Before I go on to talk about the pen holder, I think I should tell you how I came across it.
I was reading some posts on Fountain Pen Network (FPN) and one of the members, OCArt, had posted that he had seen this pen holder on a French site, Stylo-Plume.org. This peaked my curiosity and I decided to investigate a little further; with the help of Google Translate I was able to follow the trail back to Tradisign and explore the site.
Tradisign is run by Yves Damentko, a very talented leather worker, and if you spend a little time looking around the site you will see some wonderful things; the problem, of course, with wonderful things is they tend to make you want to buy them and Yves work is no exception to this rule.
I contacted Yves to ask about ordering one and Yves replied quickly and after we had swapped a few emails my order was confirmed, and Yves posted the pen holder to me. What is very nice about this little story is the element of trust involved, Yves asked me to pay after he had posted it so he could be certain of the postage costs. In this day and age few people are willing to take you at your word and I am very touched that my word was good enough for Yves.
So, a couple of days later my new pen holder arrived in perfect condition, very securely packaged and has now taken up permanent residence on my desk and as the pictures show it is currently playing host to my Jinhao 159. I chose the 159 because it is the heaviest pen I own and if anything was going to tip it over the 159 would.
The pen holder is lightweight and made from three pieces of leather that are stained to order prior to assembly. The base is made from two pieces of leather shaped like an egg that are stitched together (suede side to suede side), embossed with the Tradisign logo a D inside the Greek letter Omega. The edges are then burnished, and the actual pen holder is attached.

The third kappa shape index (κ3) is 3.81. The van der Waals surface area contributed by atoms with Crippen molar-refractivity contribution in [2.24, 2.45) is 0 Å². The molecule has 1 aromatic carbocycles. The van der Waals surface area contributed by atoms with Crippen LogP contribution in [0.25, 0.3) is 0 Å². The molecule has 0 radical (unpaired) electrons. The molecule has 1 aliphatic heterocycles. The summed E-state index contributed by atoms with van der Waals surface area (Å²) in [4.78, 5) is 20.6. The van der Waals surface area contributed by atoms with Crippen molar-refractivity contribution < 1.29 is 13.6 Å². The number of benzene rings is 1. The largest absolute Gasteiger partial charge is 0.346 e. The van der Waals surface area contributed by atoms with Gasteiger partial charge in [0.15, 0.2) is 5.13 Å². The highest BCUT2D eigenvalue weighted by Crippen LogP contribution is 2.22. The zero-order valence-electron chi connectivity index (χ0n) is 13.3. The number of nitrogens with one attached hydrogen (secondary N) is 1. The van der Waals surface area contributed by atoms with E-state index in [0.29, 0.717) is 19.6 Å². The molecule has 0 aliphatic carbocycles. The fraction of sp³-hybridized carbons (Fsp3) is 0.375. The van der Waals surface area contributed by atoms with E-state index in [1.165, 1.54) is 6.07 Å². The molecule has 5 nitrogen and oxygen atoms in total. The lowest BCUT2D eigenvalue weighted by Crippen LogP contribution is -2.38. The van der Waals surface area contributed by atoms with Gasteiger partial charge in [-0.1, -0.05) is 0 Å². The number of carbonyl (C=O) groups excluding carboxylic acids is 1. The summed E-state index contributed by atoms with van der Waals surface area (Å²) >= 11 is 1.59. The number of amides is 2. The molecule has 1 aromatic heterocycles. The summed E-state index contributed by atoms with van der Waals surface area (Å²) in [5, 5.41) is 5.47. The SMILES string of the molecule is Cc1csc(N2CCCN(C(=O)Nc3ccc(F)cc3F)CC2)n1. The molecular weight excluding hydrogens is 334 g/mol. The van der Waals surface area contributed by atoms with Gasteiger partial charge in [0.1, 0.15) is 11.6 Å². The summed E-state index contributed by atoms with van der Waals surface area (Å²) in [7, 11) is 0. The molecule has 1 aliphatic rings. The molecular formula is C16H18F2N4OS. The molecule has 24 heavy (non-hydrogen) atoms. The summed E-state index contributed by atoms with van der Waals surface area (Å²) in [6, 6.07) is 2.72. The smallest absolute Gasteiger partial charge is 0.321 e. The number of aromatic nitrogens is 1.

The pen holder is a single layer of leather cut to a shoe or, if you prefer, hat shape that is stitched and then secured to the base at three points and whilst the outer side is stained to match the base the inner side left with a suede finish; and the whole pen holder is stitched with cream thread.
At €40 this is in the same price range as the walnut Penwell ($49 USD) but whilst this pen holder doesn’t turn any pen into a desk pen in the same way as the Penwell it will support the pen cap which allows you to temporarily cap the pen, as you would with a desk pen, when you need to pause mid-use.
For anyone who likes leather desk accessories or is looking for something different either for themselves or as a gift then this pen holder is an excellent choice. I know some people will consider it expensive for a leather single pen holder but what you have to remember is this; when you order a pen holder from Yves it is made to your specification. So, if you wanted a red one or a blue one you could ask Yves if this is possible; you don’t get that level of choice with the mass-produced items.
It’s also pretty cool to sit down at your desk, look at your pen holder and know it’s a bespoke piece that will only look better with the passage of time.
So, is it worth the pennies? Definitely. The pen holder is small enough not be in the way even the smallest of desks and light enough to travel with you as part of your EDC, what more could you ask for?
My final thought is if Yves ever decides to make one ‘inspired’ by the Hogwarts Sorting Hat he’s going to have a long waiting list but I would like to be first in the queue.
PS. The pen holder can be found here:
Disclaimer: The pen holder was purchased with my own funds. The opinions expressed in this review are my own; and other than being a happy customer I am not connected with either the manufacturer in any way.